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Nature's view of watering
When I started growing orchids, I rapidly became frustrated with sage pronouncements I heard on watering schedules. 


“Water when the top of the medium looks dry.” 

“Water only on Tuesdays and Fridays.” 

“Water only once a week, and be sure to give the plant a winter rest.”

“Use semi-hydroponics – you’ll never overwater.”


I eventually found that the best answer to the question: “When should I water my plants” is “When they need watering.” 


No great surprise there, but nevertheless, that statement imposes upon you the burden of knowing when your plants need water.  After all, the plants are your babies.  They depend completely on you for whatever would come naturally to them in the wild (unless you happen to grow species native to where you live).


But when you grow a lot of stuff that comes from a swath of the planet stretching thousands of miles in every direction, you will have plants that get radically different climate conditions in the wild.  Only crazy people would try to replicate those conditions precisely in their greenhouse or windowsill or Wardian case.  (Oh yeah, we’re talking about orchid folk here…)


It’s always useful, of course, to look at what happens in the wild… While I haven’t trekked through Borneo (yet), a recent exercise with rainfall data from that part of the world proved quite illuminating.  I took rainfall data from weather recording stations located near the areas where certain species grow in the wild, and put them all onto the same graph:



(Note: the months have been adjusted for Northern hemisphere equivalents)


Some caveats:

  • The rainfall recorded at these weather stations may be quite different from the rain actually experienced by the plants.
  • Some plants may live close to areas where streams or rivers provide some moisture.
  • Fog and mist may also contribute a significant amount of moisture to the plants not captured by rainfall measurements.


Several things struck me immediately after I saw the graph:


1)      The rothschildianum area (and lowii area on Borneo) gets a fairly steady level of rainfall throughout the year.

2)      The stonei area shows a very interesting pattern.  At the peak in winter, that locale receives five times the amount of rain as the roth area.

3)      The P. parishii area appears to receive almost no rainfall for half the year!


Despite the above caveats, these rain patterns do provide a useful view of what happens in the big picture of a given species’ environment.


So what does it mean for you, the grower? 


It means that comparing rainfall data from the wild can be useful in helping you know when and how much water to use on various species.  I had pretty much been treating my stonei like my roths – fairly constant watering.  Now I will try watering them much more heavily during the winter months.  The regularity and amount of water received may trigger new growth, root production, flowering, etc.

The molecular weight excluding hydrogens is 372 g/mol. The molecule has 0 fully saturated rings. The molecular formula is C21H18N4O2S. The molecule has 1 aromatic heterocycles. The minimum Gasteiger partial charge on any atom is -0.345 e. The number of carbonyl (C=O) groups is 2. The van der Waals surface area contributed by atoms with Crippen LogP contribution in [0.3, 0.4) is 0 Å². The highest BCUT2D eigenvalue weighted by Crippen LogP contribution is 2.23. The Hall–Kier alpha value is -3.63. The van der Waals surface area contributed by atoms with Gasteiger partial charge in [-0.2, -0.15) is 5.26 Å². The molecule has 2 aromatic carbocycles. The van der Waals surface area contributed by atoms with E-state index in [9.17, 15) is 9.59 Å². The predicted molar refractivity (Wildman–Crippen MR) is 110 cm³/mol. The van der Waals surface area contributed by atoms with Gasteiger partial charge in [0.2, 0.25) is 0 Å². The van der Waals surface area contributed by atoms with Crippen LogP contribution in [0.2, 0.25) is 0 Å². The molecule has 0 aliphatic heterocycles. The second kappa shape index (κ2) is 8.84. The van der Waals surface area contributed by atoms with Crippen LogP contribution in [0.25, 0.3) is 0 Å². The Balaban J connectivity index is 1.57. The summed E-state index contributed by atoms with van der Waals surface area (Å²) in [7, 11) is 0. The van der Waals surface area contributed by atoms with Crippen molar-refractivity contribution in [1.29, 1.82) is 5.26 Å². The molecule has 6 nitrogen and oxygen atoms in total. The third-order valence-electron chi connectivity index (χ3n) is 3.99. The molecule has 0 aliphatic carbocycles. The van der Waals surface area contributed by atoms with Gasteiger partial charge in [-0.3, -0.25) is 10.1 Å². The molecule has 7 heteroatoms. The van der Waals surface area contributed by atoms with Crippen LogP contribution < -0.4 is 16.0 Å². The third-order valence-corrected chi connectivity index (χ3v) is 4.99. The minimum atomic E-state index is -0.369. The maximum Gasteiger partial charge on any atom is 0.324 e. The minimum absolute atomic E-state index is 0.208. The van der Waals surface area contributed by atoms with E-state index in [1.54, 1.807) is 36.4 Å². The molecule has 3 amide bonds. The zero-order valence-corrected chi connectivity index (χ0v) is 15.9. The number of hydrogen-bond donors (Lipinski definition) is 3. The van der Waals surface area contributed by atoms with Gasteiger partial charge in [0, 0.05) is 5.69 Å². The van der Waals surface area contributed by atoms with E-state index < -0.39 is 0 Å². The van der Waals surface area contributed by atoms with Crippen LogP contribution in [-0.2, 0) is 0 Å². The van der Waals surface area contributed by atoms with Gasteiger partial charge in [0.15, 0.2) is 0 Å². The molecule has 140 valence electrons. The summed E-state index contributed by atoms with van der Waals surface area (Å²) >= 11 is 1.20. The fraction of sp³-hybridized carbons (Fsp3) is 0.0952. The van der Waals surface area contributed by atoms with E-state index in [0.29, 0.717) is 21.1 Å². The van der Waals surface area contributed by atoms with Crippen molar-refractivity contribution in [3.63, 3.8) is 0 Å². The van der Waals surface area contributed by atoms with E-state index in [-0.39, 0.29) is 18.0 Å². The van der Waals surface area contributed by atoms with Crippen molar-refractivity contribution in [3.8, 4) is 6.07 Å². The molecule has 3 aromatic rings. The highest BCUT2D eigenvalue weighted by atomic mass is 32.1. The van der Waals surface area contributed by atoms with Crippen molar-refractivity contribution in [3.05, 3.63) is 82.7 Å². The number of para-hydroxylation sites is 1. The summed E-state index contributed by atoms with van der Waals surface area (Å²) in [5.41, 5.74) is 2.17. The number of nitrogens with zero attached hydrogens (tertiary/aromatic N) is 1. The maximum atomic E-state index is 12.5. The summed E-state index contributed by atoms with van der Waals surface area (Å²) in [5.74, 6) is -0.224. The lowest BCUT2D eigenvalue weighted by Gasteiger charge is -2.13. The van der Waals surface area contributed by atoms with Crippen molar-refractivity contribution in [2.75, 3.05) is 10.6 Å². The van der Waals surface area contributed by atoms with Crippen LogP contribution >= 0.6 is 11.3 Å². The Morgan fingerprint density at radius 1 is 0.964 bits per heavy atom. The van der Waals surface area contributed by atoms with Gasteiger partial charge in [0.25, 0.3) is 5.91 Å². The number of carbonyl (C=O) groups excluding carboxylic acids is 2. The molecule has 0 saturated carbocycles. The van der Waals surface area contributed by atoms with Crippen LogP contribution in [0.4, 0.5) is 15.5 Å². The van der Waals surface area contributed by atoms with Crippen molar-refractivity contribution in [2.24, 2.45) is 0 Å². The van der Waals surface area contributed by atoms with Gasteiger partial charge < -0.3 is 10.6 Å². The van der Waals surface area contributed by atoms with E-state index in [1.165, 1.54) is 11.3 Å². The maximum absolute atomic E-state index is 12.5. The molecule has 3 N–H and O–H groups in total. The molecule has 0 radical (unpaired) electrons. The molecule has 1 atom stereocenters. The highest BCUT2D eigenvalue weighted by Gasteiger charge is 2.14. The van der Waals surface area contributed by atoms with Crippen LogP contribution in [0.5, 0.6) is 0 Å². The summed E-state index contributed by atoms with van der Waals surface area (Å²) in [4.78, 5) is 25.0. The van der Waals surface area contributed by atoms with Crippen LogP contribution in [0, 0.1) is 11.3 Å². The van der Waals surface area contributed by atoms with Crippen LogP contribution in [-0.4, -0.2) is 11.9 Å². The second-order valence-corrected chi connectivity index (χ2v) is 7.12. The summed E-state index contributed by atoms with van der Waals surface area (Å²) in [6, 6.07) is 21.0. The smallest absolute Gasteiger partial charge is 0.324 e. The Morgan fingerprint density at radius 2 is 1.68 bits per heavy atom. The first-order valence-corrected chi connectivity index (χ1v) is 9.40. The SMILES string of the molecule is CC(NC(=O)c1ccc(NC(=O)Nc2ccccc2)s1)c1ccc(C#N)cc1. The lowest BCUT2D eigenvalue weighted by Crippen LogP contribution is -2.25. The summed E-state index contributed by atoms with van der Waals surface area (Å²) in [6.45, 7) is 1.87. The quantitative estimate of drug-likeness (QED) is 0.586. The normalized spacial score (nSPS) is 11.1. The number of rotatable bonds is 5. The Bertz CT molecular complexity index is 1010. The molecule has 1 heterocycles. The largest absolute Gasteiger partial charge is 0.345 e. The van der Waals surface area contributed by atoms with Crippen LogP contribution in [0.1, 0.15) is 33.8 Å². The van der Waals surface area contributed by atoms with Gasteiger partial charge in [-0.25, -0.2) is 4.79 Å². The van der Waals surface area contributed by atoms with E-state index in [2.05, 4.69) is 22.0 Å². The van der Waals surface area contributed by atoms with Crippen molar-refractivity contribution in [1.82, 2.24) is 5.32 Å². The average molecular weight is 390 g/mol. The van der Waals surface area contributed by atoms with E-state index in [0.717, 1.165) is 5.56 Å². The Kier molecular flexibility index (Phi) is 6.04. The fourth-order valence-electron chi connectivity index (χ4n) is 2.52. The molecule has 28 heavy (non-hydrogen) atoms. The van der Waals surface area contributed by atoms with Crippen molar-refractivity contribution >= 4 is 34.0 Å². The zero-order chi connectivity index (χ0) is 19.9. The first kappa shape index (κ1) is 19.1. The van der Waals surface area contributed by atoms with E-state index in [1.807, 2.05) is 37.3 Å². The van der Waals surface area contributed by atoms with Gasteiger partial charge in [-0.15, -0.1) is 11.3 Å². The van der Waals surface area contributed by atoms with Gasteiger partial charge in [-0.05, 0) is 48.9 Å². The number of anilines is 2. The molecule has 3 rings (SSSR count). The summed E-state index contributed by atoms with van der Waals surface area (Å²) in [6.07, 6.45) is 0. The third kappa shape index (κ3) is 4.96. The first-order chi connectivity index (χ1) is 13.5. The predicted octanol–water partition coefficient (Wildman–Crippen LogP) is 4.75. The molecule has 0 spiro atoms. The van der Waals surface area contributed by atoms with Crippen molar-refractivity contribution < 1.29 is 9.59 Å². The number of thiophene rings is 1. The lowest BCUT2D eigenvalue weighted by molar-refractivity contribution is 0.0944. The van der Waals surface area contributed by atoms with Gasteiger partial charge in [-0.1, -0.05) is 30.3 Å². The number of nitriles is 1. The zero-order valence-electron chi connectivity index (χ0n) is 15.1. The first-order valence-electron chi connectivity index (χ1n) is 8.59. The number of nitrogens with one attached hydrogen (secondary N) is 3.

Knowing these rainfall patterns also reduces the fear of overwatering, that bete noir of orchid growers everywhere.


It can also give you an idea about what might be causing stress in your plants.  Perhaps too much water in the wrong time of year is causing some not to grow or flower.


What does an inch of rain actually mean?  I believe that getting five inches of rain means that if you were to put out a bucket, a cup, or a straw for the measured amount of time, you’d get five inches of liquid in each.  So if you assume the average area of a plant is 100 square cm, 10 inches  (25.4 cm) of rain in a month would translate to about 83 ml (2.8 fluid oz) per day.  Obviously run off from areas around the plant can add considerably to the liquid the plant receives, but at least this gives us a ballpark idea.


The amount of water dumped onto a plant at any one time probably won’t hurt it long as the plant gets a chance to dry its roots out somewhat.  In nature, of course, orchids grow on rocks, leaf detritus, and trees and so water typically runs off or soaks into the ground, rather than getting absorbed into fir bark, CHCs, or lava rock media.  Thus pot-grown plants likely have roots that stay wetter than their counterparts in the wild.  Not that this is necessarily a bad thing, and that leads us to a radical idea: nature may not have optimal growing conditions for your plants!  The jungle can be a very harsh, unforgiving environment, and the plants we grow have often been selected for ease of growth, rather than survivability in nature.  So your growing conditions may actually suit your own plants better than nature.  But nature is certainly the best guide for understanding your plants.


Orchids will try to adapt to whatever conditions they grow in.  Some species adapt more successfully than others.  And, some individual plants adapt better than their siblings.  Nevertheless, a clearer understanding of rainfall in the plants’ natural habitats will give you a better idea of how to water your own.


If you’d like a chart of rainfall patterns for Paphiopedilum species of your choice (laminated so you can keep in your growing area), please let me know!

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Nature's view of watering